- The dollar posted broad gains against a basket of the other major currencies on Monday, hitting seven week highs, boosted by rising U.S. bond yields.

The U.S. dollar index, which measures the greenback’s strength against a basket of six major currencies, was up 0.57% to 90.60 by 10:04 AM ET (14:04 GMT), the highest level since March 1.

The yield 10-year U.S. Treasury notes moved closer to the 3% level on Monday, as strengthening inflation prospects added to expectations for a faster rate of monetary tightening from the Federal Reserve.

The dollar rose to more than two-month highs against the safe haven yen, with USD/JPY advancing 0.72% to 108.42.

The Japanese currency is often sought in times of market turmoil and political tensions and tends to decline as investor confidence returns.

North Korea said on Saturday it was suspending nuclear and missile tests and scrapping its nuclear test site ahead of planned summits with South Korea and the U.S.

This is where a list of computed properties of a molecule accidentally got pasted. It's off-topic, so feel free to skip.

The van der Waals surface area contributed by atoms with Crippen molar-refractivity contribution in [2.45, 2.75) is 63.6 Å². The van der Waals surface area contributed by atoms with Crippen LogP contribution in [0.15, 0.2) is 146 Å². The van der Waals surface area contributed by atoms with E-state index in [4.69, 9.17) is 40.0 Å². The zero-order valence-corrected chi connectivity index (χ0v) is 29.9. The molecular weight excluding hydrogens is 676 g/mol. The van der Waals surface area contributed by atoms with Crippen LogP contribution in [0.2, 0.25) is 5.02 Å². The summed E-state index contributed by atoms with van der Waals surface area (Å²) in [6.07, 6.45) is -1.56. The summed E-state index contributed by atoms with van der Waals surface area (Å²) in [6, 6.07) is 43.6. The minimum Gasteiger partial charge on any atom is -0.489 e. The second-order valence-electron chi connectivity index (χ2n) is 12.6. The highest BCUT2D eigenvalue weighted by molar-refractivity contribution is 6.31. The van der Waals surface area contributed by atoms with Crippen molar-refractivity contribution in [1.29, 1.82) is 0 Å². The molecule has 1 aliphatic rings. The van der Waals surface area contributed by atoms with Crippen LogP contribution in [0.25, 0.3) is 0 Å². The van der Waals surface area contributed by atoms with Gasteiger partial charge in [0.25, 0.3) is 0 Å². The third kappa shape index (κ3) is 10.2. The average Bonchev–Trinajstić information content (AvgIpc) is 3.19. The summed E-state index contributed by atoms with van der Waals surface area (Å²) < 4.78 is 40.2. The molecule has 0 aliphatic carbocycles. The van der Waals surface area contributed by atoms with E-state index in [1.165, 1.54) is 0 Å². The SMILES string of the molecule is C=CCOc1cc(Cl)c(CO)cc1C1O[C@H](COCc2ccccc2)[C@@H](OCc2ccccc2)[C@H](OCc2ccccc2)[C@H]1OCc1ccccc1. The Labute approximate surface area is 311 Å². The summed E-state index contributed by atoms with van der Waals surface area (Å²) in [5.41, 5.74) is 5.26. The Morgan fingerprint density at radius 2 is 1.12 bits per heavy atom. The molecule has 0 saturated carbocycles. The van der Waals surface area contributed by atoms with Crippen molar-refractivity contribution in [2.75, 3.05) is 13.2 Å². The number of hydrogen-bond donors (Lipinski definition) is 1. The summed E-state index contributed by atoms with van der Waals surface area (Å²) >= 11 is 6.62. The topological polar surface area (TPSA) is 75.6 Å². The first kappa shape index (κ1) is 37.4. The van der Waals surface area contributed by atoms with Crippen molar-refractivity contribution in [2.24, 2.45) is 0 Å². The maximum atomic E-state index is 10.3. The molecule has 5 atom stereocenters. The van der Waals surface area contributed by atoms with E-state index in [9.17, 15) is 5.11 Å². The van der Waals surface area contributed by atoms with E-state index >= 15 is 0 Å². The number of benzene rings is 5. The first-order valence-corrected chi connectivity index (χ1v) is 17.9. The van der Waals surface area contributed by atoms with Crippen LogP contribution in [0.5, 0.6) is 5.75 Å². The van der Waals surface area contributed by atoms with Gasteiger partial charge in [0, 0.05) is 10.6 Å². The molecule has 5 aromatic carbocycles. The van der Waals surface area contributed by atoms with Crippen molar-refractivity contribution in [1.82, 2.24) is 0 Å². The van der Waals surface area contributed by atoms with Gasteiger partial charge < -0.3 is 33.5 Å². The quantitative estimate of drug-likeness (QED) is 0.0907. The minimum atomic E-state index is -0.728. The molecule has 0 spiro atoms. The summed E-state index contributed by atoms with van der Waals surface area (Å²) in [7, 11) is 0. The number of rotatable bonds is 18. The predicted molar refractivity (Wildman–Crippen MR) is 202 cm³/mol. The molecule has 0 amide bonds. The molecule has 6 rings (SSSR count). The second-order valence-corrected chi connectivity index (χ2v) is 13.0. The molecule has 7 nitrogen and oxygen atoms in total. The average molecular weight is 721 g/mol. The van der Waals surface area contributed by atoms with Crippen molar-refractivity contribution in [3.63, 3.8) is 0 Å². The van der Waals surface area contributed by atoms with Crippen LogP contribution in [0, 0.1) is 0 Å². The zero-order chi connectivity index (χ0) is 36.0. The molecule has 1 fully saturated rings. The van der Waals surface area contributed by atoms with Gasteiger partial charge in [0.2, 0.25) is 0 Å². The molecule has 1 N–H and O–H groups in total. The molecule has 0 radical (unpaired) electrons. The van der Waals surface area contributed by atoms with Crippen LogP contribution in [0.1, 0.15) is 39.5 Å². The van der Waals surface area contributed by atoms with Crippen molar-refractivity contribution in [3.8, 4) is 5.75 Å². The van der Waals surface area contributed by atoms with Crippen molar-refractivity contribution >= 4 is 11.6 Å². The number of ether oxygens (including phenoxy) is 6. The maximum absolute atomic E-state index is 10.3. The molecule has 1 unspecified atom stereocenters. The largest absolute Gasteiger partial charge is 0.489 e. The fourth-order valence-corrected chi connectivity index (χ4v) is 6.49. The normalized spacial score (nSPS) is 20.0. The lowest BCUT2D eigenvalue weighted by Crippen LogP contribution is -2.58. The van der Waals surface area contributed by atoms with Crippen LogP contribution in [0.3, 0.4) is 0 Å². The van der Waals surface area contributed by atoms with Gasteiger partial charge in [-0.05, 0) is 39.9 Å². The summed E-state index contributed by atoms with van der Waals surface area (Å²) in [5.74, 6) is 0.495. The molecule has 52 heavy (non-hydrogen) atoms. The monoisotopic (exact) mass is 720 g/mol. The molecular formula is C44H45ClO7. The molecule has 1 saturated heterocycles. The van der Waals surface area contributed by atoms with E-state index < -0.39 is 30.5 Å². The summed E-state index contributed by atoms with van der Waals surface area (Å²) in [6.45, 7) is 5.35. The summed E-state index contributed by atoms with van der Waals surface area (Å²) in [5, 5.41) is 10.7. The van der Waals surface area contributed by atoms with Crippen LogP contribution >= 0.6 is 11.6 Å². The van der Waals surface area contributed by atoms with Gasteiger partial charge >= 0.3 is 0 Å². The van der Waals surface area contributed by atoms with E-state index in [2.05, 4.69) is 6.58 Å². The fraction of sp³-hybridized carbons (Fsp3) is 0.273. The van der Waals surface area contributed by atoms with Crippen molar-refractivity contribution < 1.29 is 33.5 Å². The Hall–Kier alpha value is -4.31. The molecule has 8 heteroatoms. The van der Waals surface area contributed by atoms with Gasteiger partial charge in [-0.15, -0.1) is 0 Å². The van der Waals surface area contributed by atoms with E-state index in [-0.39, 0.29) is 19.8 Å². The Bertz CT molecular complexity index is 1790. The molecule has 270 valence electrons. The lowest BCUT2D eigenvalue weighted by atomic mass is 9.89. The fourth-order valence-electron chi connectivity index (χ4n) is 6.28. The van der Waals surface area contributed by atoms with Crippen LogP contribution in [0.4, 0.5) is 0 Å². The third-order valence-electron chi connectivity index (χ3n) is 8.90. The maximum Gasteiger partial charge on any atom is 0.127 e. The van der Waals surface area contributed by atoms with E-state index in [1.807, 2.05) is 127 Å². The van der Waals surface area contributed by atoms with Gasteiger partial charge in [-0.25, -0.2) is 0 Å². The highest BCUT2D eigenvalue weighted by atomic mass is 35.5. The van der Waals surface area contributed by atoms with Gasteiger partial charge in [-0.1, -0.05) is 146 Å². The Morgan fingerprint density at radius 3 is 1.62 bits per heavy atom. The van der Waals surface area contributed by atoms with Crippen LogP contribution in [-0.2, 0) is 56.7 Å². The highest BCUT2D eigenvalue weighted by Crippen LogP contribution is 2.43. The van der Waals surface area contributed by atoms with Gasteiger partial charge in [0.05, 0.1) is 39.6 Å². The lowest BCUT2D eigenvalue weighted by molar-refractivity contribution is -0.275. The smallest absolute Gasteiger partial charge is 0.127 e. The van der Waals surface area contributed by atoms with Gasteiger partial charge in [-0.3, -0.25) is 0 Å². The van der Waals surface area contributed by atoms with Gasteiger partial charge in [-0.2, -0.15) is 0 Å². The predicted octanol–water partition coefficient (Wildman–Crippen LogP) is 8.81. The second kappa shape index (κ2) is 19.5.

Besides concerns over geopolitical risks, worries over a trade spat between the U.S. and China also appeared to be easing.

The euro slid to two-month lows, with EUR/USD down 0.58% to 1.2217.

The single currency failed to find support after data showing that while activity in the euro area service sector picked up in April manufacturing growth slowed to the lowest level in 14 months.

The decline was due, in part, to the stronger euro hitting export growth.

Sterling was also lower, with GBP/USD down 0.44% to 1.3941 after ending the previous week down 1.71%.

The pound fell last week after Bank of England Governor Mark Carney indicated that the central bank may not raise interest rates in May after recent weaker-than-expected wage growth and inflation data.